CH: You couldn’t depend upon him as a subject, so you had to press down on the experience and see what kind of weird, pink smoke came curling out of the sides of the whole thing. The landscape. Dr. Senegal.

MP: Visiting Burroughs, right. I knew when we went to Lawrence we were going to have some slightly interesting, perhaps slightly odd experiences. It was a meeting they both wanted, and it was good for the piece. The same with Evelyn at the end. Harvey wanted to see her; he wanted to bring the brain to her. When I called her, she said, “No, I don’t want to do it. My house is an absolute mess.” And I remember I called Colin, and I said, “Can we pay to have her house cleaned?” 

CH: What did I say? 

MP: You said yeah, find out how much it is. But when I called her back, she decided she didn’t care. She said, “I just want to see this guy. He’s got my grandfather’s brain. You guys just come when you get here.”

CC: When he leaves Evelyn’s house early and goes to get on the train, and it’s clear that what might have been a climax has turned out to be an anticlimax, were you worried for your story?

MP: I was pretty bummed. But I wasn’t really thinking about the story at that point. I was trying to convince him to stay for at least the dinner, just to be polite. I felt like we owed it to Evelyn. I was much more involved in trying to negotiate the social moment. But then when he left the brain behind I thought, “This is crazy, did he leave it on purpose?”

CC: How did you get the brain back to him? 

MP: Originally, I figured we were going to be staying at some motel, whatever we could find near Berkeley. I didn’t know he was going to bail. When he left I said, “Am I going to see you tomorrow, because we have an appointment at the university tomorrow at eleven?” And he said, “Yeah, I’ll be there.” But this is after days of being on the road with him and trying to take care of him, and I watched him go and I thought, “Maybe he won’t be there.”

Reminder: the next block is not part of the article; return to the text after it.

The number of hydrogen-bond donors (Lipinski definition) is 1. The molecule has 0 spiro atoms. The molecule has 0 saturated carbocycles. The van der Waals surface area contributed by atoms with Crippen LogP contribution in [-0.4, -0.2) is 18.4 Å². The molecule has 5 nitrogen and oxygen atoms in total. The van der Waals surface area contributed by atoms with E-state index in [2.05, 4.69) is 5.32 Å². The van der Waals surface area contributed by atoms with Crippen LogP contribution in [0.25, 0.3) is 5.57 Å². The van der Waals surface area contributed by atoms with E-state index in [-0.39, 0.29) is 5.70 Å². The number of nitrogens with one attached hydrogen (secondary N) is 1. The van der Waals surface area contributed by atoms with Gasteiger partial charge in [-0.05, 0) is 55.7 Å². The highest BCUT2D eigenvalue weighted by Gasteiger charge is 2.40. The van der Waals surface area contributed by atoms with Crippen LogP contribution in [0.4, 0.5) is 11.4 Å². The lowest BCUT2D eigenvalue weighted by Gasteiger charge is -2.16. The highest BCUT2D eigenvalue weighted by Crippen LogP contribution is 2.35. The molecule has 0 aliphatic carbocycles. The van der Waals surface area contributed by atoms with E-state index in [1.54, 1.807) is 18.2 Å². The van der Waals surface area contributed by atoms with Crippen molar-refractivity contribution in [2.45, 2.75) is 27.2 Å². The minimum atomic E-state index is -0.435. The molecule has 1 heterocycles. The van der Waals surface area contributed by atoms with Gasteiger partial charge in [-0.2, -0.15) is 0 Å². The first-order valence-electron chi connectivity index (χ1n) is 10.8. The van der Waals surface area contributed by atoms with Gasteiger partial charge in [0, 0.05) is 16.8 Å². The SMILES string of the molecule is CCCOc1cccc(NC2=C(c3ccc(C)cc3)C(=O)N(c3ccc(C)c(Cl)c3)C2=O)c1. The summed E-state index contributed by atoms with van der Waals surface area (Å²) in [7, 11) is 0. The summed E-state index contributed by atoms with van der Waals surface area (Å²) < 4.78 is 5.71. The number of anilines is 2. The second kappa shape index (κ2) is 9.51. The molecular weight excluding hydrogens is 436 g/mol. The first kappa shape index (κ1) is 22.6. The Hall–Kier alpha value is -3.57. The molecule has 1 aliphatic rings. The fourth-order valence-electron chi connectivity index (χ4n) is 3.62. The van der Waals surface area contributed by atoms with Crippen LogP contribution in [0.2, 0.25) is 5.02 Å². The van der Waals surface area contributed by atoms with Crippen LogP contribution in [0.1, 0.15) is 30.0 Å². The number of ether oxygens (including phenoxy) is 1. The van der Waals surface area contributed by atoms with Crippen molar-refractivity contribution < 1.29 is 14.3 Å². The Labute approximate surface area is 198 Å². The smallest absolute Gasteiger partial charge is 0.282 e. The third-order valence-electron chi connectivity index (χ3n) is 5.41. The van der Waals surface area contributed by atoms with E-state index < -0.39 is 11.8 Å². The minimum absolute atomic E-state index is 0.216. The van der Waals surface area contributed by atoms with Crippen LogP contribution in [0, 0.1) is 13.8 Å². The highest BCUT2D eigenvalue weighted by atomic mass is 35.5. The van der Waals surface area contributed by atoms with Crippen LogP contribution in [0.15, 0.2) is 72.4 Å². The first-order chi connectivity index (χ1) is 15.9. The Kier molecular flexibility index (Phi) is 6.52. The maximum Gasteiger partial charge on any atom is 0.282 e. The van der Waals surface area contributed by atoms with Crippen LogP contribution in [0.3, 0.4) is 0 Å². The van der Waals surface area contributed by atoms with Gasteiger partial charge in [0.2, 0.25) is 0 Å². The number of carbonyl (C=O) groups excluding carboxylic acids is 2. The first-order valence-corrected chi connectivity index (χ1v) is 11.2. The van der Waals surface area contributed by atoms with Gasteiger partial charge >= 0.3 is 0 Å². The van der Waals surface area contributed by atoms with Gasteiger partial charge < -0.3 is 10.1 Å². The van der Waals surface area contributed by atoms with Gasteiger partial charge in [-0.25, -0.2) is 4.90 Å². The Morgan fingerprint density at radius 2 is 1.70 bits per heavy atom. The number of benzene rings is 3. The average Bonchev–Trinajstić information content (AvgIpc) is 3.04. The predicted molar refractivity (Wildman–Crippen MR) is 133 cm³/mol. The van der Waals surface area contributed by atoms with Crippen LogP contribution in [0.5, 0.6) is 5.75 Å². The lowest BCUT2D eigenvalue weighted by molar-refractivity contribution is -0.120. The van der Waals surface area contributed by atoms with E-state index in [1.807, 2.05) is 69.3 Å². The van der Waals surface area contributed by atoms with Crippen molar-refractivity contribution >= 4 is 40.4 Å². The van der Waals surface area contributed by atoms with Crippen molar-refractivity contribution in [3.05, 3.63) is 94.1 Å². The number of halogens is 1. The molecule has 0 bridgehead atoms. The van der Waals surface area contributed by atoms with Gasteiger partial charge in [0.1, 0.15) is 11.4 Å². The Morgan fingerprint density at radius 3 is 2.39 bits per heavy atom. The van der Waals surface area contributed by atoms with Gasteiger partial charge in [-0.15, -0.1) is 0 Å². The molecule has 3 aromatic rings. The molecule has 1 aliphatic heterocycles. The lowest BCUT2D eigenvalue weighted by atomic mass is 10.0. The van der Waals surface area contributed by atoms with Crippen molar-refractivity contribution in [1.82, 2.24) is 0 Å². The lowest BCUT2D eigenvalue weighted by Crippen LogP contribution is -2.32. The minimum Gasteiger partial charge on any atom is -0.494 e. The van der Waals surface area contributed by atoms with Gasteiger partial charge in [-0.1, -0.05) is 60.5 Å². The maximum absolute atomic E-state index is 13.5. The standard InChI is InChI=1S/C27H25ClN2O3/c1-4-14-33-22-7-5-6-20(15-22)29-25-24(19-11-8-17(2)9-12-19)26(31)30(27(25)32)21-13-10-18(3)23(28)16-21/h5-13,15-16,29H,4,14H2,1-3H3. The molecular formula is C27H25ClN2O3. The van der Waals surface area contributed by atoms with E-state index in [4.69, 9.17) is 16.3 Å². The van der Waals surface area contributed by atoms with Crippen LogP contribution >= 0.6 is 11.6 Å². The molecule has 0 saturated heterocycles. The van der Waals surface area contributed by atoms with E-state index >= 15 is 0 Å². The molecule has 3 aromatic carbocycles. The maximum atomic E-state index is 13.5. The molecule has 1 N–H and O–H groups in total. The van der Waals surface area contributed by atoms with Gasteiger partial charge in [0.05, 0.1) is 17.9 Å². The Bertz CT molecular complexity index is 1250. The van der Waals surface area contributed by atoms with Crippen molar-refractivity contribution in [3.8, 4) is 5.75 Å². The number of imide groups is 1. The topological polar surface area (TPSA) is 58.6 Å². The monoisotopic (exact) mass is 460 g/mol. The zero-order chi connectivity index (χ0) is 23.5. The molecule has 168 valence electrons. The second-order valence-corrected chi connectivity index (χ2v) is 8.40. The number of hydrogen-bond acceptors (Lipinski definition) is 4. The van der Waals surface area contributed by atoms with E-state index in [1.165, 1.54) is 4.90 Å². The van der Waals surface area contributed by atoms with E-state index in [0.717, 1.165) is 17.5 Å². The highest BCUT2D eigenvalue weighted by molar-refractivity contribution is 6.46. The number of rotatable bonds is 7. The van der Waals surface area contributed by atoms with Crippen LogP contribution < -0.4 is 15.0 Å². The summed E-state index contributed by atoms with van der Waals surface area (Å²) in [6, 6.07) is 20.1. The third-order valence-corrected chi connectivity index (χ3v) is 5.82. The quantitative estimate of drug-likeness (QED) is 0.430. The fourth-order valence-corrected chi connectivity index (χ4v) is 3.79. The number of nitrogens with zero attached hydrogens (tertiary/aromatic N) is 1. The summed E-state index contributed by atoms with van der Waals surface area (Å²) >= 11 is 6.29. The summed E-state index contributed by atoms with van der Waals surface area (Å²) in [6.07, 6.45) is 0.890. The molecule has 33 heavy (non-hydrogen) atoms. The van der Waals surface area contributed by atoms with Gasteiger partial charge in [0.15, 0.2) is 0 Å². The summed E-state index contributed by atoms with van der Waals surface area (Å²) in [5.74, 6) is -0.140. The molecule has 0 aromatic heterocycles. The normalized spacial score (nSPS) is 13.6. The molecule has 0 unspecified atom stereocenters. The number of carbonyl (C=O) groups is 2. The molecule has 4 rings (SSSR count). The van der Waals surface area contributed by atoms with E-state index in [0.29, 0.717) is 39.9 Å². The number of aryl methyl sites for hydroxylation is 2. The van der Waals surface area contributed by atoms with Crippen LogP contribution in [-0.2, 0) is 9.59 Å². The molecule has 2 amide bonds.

CC: But he was there.

MP: He was there and I had the brain.

CC: Was he mad that he’d left it behind?

MP: He acted like I had carried his bag out to the car. He just took it. 

CC: How did you come up with the ending, where you either do or do not have Einstein’s brain in your hands, alone outside your motel room? 

CH: We wanted to have a ski-jump ending. It’s the end of the piece; you fly off the end of the jump and you’re done. In that moment, Mike has the whole thing caught in language.

MP: I was grasping for something significant, like a crescendo signaled by the beating of the kettledrum. The film version would be a couple of crushed cans in a parking lot, and it would be more of a punchline. But I remember being pushed by Colin. You’re 18,000 words in, you’re at the very end. Let’s go for this thing. You’ve earned it. Let’s make sure it goes out on something that feels physical, and out of the physical comes all the other metaphysical stuff.

Read Michael Paterniti’s “Driving Mr. Albert” for free at Subscribe to Harper’s Magazine for instant digital access to the entire 164-year archive.